Dr McArdle, who recently retired as Director of the Geological Survey of Ireland, has had a long term interest in the history and origin of the Goldmine River gold deposits.
Text copyright Dr Peadar McArdle 2011.
Pt 2- Our Golden Mountain
A group of workers were felling timber on the estate of Lord Carysfoot on the northern slopes of Croghan Kinshelagh Mountain, locally referred to as Croghan Mountain, on the Wicklow-Wexford county boundary. This must have been strenuous work, requiring both energy and concentration, and the striving men must have welcomed the odd tree that fell over naturally in the course of their labours. These mighty trees, as they toppled, would have exposed their roots and the soil that sustained them. It was while one of the workers was idly inspecting such roots that the serendipitous discovery was made. The date was Tuesday 15th September 1795, just over 220 years ago!
Eureka! The gleaming object that caught the worker’s attention, now laid bare among the roots of a fallen tree was indeed gold. The press may have subsequently lamented that he and his companions were but ‘common labourers’ but they knew gold when they saw it. This was no pinhead speck of gold, but a half-ounce gold piece. Additional finds followed quickly, including handsome specimens of gold amalgamated with quartz or stone. These were very unusual and instant sources of wealth. We can safely assume that the workers immediately abandoned their tiresome labours under Lord Carysfort and devoted themselves wholeheartedly to their new gold mining enterprise. The good news would have been spread by word of mouth so that increasing numbers of gold diggers arrived with each passing day. But middle class readers of contemporary newspapers still felt resentment that poor, uneducated peasants were enriching themselves in the process, a situation only partically retrieved by the fact that the gold was being bought by ‘gentlemen of respectability.’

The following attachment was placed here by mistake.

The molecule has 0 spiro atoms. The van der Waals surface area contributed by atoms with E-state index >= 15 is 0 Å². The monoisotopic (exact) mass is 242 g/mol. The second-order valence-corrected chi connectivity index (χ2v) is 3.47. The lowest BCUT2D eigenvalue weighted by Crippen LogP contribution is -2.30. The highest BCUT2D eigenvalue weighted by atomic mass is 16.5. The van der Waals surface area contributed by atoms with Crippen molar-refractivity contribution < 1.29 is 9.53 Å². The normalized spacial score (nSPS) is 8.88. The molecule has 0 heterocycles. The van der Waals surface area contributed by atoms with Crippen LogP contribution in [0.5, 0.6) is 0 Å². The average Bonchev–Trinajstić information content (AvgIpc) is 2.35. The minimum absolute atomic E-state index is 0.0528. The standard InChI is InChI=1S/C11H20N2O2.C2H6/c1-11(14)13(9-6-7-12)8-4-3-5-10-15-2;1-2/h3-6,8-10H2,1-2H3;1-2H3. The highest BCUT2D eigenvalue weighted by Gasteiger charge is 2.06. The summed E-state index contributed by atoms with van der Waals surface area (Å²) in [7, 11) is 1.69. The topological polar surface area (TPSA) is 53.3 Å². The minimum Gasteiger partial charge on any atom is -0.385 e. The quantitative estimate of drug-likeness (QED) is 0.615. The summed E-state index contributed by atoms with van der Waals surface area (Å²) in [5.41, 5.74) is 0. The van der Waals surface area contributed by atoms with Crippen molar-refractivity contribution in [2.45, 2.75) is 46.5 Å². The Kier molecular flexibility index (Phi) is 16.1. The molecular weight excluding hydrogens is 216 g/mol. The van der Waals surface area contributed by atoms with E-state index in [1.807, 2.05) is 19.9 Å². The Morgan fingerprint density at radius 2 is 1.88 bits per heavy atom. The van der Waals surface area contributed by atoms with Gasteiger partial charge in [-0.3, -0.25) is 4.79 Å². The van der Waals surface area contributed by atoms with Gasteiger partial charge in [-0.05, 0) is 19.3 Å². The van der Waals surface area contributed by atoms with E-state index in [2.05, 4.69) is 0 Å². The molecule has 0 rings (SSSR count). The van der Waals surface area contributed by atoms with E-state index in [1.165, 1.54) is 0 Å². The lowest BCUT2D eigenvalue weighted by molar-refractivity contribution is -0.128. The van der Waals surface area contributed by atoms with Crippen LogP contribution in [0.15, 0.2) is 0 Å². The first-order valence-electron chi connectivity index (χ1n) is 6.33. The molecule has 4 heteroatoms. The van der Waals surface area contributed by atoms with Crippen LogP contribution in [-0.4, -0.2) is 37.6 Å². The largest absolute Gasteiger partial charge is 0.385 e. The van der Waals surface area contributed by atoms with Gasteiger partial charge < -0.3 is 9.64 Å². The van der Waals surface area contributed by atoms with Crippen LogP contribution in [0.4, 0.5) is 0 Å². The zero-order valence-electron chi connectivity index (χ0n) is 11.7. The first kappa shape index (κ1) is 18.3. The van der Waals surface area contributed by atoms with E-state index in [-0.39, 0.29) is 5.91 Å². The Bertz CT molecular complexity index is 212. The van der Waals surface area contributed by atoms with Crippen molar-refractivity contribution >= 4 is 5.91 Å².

There are many conflicting accounts of how the presence of Wicklow gold first came to public attention. There are stories told about the young wife who spread golden rumours, not to mention angling tales of a fisherman who by chance spotted a gold nugget in the riverbed. Then there was the local schoolmaster, named as Donaghoo, whose neighbours figured he was living beyond his means and whose enriching early-morning rambles they were supposed to have observed.
The reporting from Goldmine River in those days was comprehensive if somewhat irregular, but always fascinating. Rumours must have been circulating in Dublin for some days. Those closest to the story would naturally have been reluctant to alert journalists so that they themselves might have more time to exploit their good fortune. In any event, the first mention of Wicklow gold in The Freeman’s Journal was a letter from Rathdrum dated 29 September 1795 which also appeared in Finn’s Leinster Journal and Saunder’s News-Letter. However Finn’s Leinster Journal had broken the story in its edition of 16-19 September, describing the accidental discovery three or four days previously by the tree-felling workers on Lord Carysfort’s estate.
The gold itself was reported to be pure – “as pure as any brought from the Gold Coast of Africa” – although it is not clear that the precious metal was being carefully assayed at this stage. One labourer was reported to have made ten guineas in two days, equivalent to more than 2.5 ounces of gold at prevailing prices (unless a premium had been paid for what probably included spectacular specimens).
To be continued…
Other books by Dr Peadar McArdle can be viewed on Amazon here